Kung Pao? Again?

Want authentic Chinese food? Bring someone who speaks the language.

For a recent review of Walnut Creek’s Shanghai Garden (“Shanghai Dreamin’,” October 2), I took two different groups to dinner — one Chinese American, the other Caucasian — and received two menus. The bilingual “Chinese” menu was packed with Shanghai regional specialties and traditional favorites such as shredded pig’s ears and braised sea cucumber. The short, “whitey” menu — almost completely different — had General Cho’s chicken and Mongolian beef.

How often does this happen? “Not as often as it used to,” says Carl Chan, former president of Oakland Chinatown’s Chamber of Commerce and a resolute foodie. “More and more non-Chinese know how to order Chinese food. Restaurants are translating their menus.”

To test that theory, staff writer Melissa Hung and I made the rounds of Chinatown last week. When I asked the owner of Tin’s Tea House if she had separate menus, she looked at me as if I had a swastika on my forehead. No go. Melissa took over, asking for menus in Cantonese, then nodding at me and asking if they had a gwailo (cracker) menu as well. Still no go. Peony’s sole menu was bilingual. Jade Villa and Golden Peacock handed Melissa their standard menus, but indicated they had special banquet ones in Chinese. “My friend hasn’t yet translated it into English,” the owner apologized.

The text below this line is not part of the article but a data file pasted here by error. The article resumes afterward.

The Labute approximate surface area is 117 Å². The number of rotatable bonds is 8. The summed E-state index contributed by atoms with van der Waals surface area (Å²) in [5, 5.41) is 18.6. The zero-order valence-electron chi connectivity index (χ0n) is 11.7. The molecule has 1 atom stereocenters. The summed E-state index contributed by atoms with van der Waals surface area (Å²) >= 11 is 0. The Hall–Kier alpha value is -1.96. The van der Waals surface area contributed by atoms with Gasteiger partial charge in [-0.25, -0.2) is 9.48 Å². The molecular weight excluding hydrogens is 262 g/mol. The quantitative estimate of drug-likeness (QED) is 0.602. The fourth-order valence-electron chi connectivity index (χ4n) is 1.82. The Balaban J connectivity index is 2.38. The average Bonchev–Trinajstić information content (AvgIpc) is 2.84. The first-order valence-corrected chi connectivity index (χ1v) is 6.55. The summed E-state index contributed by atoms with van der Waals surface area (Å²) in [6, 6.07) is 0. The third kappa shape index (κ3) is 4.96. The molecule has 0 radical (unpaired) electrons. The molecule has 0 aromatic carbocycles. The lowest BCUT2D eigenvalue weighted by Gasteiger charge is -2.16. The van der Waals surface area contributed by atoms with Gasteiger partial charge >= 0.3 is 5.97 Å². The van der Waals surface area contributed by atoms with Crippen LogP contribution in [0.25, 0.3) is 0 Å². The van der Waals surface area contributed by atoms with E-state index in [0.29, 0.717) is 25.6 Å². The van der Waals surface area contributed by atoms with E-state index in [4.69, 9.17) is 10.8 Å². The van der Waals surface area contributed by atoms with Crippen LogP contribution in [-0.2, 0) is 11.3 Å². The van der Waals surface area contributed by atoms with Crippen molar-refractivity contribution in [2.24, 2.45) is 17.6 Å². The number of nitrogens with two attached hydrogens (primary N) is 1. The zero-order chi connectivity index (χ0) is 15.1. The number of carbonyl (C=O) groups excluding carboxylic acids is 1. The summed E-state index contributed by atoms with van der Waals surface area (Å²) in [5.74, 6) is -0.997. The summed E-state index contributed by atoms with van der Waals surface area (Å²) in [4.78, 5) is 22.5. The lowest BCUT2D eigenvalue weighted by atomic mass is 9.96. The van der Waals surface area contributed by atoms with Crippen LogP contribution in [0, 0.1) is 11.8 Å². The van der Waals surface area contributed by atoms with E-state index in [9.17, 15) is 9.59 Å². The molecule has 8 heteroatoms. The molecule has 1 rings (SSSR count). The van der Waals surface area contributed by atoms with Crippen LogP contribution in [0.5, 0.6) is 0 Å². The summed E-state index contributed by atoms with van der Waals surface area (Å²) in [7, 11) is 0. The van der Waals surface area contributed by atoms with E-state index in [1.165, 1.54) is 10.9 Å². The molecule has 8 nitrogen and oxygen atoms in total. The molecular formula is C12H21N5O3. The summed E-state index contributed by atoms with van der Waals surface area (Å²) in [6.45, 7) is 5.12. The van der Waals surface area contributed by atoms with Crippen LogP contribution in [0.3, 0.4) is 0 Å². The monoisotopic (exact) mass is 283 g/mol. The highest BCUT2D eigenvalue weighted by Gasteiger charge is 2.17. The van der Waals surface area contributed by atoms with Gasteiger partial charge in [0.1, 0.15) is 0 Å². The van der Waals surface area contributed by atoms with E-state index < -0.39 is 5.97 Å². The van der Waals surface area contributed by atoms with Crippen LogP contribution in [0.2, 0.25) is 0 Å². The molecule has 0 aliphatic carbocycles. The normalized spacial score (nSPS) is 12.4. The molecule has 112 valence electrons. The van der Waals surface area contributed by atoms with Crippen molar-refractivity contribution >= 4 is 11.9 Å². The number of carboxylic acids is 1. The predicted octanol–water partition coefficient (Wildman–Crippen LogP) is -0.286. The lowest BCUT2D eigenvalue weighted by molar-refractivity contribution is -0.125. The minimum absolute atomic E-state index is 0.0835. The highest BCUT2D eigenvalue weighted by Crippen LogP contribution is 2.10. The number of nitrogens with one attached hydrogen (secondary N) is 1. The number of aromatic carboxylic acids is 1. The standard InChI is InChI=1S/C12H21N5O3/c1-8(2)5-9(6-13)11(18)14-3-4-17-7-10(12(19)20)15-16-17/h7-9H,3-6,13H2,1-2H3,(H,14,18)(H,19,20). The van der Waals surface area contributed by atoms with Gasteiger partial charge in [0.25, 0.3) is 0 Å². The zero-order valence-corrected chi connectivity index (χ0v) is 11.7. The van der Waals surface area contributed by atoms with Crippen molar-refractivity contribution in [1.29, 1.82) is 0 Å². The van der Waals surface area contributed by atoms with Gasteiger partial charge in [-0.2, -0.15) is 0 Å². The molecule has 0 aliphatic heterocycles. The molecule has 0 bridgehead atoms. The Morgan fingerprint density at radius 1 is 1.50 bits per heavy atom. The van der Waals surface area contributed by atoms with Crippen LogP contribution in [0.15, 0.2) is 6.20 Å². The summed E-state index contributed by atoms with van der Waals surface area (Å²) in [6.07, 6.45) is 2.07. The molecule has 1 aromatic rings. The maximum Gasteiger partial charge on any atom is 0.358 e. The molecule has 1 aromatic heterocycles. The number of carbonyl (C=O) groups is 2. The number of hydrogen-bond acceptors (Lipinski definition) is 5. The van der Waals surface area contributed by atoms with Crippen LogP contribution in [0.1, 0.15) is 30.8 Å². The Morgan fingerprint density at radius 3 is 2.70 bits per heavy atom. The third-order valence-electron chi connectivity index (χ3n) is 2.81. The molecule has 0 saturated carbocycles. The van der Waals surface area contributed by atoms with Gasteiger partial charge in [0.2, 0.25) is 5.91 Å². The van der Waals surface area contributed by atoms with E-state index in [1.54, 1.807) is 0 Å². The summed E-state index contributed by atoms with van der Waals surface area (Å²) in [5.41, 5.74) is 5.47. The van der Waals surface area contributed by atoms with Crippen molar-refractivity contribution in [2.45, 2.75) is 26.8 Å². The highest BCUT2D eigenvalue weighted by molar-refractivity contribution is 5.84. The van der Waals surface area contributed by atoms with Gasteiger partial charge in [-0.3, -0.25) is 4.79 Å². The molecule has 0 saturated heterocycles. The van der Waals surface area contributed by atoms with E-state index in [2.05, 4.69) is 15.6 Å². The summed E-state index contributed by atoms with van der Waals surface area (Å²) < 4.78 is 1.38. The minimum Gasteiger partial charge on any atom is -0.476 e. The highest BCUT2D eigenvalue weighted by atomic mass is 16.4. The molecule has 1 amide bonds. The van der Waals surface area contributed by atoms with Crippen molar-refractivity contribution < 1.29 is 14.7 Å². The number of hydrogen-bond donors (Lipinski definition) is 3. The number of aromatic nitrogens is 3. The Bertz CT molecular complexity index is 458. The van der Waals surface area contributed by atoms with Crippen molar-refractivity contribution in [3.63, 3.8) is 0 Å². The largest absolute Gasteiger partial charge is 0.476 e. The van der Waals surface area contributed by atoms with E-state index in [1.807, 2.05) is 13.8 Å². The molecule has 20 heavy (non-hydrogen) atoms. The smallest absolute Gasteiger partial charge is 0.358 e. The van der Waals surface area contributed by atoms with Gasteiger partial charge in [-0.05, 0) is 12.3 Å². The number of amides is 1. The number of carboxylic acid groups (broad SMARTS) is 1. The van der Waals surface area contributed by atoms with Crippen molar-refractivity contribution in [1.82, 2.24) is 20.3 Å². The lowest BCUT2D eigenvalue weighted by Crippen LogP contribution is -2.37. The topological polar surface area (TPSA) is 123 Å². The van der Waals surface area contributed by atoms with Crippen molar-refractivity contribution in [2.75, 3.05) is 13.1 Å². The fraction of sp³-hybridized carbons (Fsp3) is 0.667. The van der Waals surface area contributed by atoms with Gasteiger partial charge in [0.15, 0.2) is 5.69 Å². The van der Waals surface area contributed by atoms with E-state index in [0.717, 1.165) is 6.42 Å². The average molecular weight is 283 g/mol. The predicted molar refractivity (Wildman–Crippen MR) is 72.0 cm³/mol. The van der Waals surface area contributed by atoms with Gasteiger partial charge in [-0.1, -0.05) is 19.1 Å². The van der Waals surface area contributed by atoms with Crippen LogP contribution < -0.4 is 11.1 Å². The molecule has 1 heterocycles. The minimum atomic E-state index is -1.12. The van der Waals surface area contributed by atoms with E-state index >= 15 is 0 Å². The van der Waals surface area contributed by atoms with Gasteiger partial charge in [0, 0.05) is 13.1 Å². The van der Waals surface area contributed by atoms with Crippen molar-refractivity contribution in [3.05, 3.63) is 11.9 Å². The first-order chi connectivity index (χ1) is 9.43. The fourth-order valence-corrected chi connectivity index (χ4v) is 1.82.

Cookbook author Shirley Fong-Torres says she doesn’t even bother with menus. She orders specials off the wall (often in Chinese) or talks directly to the chef. “Restaurateurs really do believe that non-Asians will not understand some of the traditional foods they prepare, so they lay out non-Asian-friendly menus.”

If you don’t speak Chinese, you can still pick the right restaurant. If the menu only lists dishes you’ve been eating since you were four, move along. In your favor is the fact that restaurateurs are changing to accommodate Chinese Americans who can’t read Chinese, as well as non-Chinese Asians. For instance, all the Chinese restaurants in Richmond’s Pacific East Mall — where Asian American gourmets from many cultural groups shop and dine — post wide-ranging menus with specials in both languages.

Or make a reservation for a traditional Chinese banquet — not the same as the “dinner for three” on the back of the regular menu. Ask the staff to look over the banquet menu with you, and protest if it includes sweet and sour. You’re more likely to have problems farther east — say, Walnut Creek. If you do live in a less diverse town, get to know the restaurant staff and start asking for dishes that aren’t on the menu. That’s what Chan typically does in Oakland. “I just ask the waiter what’s fresh that day.”

When I try that, I tell him, I get General Cho’s chicken.

“Tell them you don’t want that kind of food. Or order something [traditional] from the menu and they’ll know that they can’t fool you,” he suggests. Fong-Torres has a simpler recommendation: “Take a Chinese person to dinner.”

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